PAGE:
When she did not appear upon the path; however, his devastation was crushing, exacerbated by the fact that he had rescued her hat not an hour beforehand. He lashed out at a few rocks in rage before quickly calming himself. There was no use getting so worked up over the girl, he reasoned. He could just try again tomorrow. With that thought firmly in place, he walked home in complete agitation and anticipation for the events to come.

All night long, he drank and drank in sadness and anger, quiet grief in being denied what was rightfully his. Then his impaired mind firmly decided, “To hell with it all!” With the vodka and whiskey sloshing around inside his stomach and injecting itself into his bloodstream, he decided to drive out to the girl’s home, just to have a glance. As his car trundled along, he could not help occasionally swerving into the next lane or going through stop signs. When a siren pierced the air of his drunken reverie, he jerked sharply to the left. Before long, his car was pulled over, and he was having to explain (slowly and patiently) that he was just visiting a friend to the irrational officer. He sighed in obvious contempt when he was informed that he had to do a breathalyzer test—that was until he was placed in handcuffs outside the car. He became belligerent at having been thwarted yet again and started to kick and contort his body forcefully. As he was being pushed into the backseat, his heart ratcheted up in tension as he watched a newly arrived officer opening the trunk of the car. When he heard the exclamations of shock, he slowly melded into the seats in utter defeat. It was over.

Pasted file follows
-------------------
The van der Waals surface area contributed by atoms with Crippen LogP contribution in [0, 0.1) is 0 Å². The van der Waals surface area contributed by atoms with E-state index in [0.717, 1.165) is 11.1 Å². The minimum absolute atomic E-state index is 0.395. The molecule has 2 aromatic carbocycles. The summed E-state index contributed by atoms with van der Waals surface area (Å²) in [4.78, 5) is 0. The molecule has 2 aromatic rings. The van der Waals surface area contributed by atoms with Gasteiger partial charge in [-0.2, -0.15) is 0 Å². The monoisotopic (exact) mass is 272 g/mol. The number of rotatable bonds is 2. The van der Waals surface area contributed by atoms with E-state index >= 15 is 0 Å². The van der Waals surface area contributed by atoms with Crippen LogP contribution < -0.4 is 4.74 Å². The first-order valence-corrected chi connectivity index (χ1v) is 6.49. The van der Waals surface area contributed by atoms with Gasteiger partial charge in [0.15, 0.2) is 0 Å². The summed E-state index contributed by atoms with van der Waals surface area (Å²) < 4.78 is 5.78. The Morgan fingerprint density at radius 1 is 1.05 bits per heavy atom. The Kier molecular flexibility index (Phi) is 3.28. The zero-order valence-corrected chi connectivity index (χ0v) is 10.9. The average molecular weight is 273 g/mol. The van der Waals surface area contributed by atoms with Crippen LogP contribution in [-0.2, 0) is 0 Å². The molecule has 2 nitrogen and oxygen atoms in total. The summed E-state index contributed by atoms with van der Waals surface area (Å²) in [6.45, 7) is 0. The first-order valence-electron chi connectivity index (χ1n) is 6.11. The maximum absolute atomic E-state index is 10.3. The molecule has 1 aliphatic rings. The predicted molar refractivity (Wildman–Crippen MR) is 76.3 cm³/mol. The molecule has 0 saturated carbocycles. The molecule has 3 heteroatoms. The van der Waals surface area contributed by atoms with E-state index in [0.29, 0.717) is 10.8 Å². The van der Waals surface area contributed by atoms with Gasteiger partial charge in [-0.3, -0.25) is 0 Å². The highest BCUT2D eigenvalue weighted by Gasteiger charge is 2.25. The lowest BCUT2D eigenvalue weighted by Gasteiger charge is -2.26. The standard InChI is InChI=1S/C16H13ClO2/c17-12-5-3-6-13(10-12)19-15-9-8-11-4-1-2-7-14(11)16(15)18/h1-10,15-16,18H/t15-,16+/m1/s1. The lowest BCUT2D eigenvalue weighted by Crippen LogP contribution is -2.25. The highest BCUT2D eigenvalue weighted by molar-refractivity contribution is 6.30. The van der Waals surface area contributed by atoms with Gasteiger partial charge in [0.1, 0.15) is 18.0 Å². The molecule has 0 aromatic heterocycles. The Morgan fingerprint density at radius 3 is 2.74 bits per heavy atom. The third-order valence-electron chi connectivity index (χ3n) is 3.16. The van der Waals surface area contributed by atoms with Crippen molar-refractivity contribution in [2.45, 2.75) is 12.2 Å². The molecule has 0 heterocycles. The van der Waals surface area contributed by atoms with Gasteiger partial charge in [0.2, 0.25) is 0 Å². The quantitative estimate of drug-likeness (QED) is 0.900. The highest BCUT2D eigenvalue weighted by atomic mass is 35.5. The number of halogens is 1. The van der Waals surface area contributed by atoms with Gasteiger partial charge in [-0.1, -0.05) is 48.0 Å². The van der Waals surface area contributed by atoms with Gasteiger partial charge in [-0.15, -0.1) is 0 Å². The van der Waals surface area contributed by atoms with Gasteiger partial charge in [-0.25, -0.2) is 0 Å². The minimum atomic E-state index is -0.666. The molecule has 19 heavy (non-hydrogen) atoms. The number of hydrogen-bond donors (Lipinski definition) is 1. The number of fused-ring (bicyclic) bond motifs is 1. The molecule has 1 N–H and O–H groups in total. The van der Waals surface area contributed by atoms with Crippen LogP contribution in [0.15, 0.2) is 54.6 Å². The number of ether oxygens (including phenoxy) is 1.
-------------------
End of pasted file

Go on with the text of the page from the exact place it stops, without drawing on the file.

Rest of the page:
The morning rose bright and clear. Emmylou rose from bed and went through her normal routine: showering, having a quick breakfast of fruit and yogurt, brushing her teeth, and then leaving for her 9:30 a.m. class. As she walked along the tree-lined path to her destination, she took in the gorgeous blue sky broken up by the thickets of fiery red leaves. Lost in a reverie of what would be discussed in class, she was suddenly jarred by running footsteps and a loud voice, shouting, “Wait up, Em!”

She turned to see her friend crash towards her on his damnably long legs and could not help but smile at the scene before her. As they started to stroll towards class together, he said, rather secretively, “Guess what?”

Raising an eyebrow, her interest only the slightest bit piqued, she offered an obligatory “What?” while shrugging her shoulders.


“Well,” he started, before adjusting the worn leather satchel on his shoulder. “You know that guy in our history class . . . Edward? Or maybe Ethan?”

She thought for a moment. “I think so! The quiet one . . . with longish hair?


“Yeah, that’s the one.”


“Well, what about him?” she rolled her hand, motioning him to continue.


“He just got busted for a DUI. Then when the cops searched his car, they found a shitload of stuff.”


Her eyes widened in surprise before glancing up at her friend. “Really? That kind of surprises me, considering how quiet he is. It seems difficult to do business if no one knows you’re selling.”

“That’s the thing though—he definitely wasn’t selling. What they found wasn’t hardcore drugs either. People have been saying different things, but it seems like it was a combination of pot and a weird collection of things: a hunting knife, twist ties, a tarp. Honestly, serious serial killer type shit.”

A beat of silence passed before she said, “Well shit, man. That’s quite the way to perpetuate a stereotype. How long could he be in for? After all, there’s nothing definitively wrong with owning that stuff. It’s a bit odd to have in your car, yeah,” she added shrugging.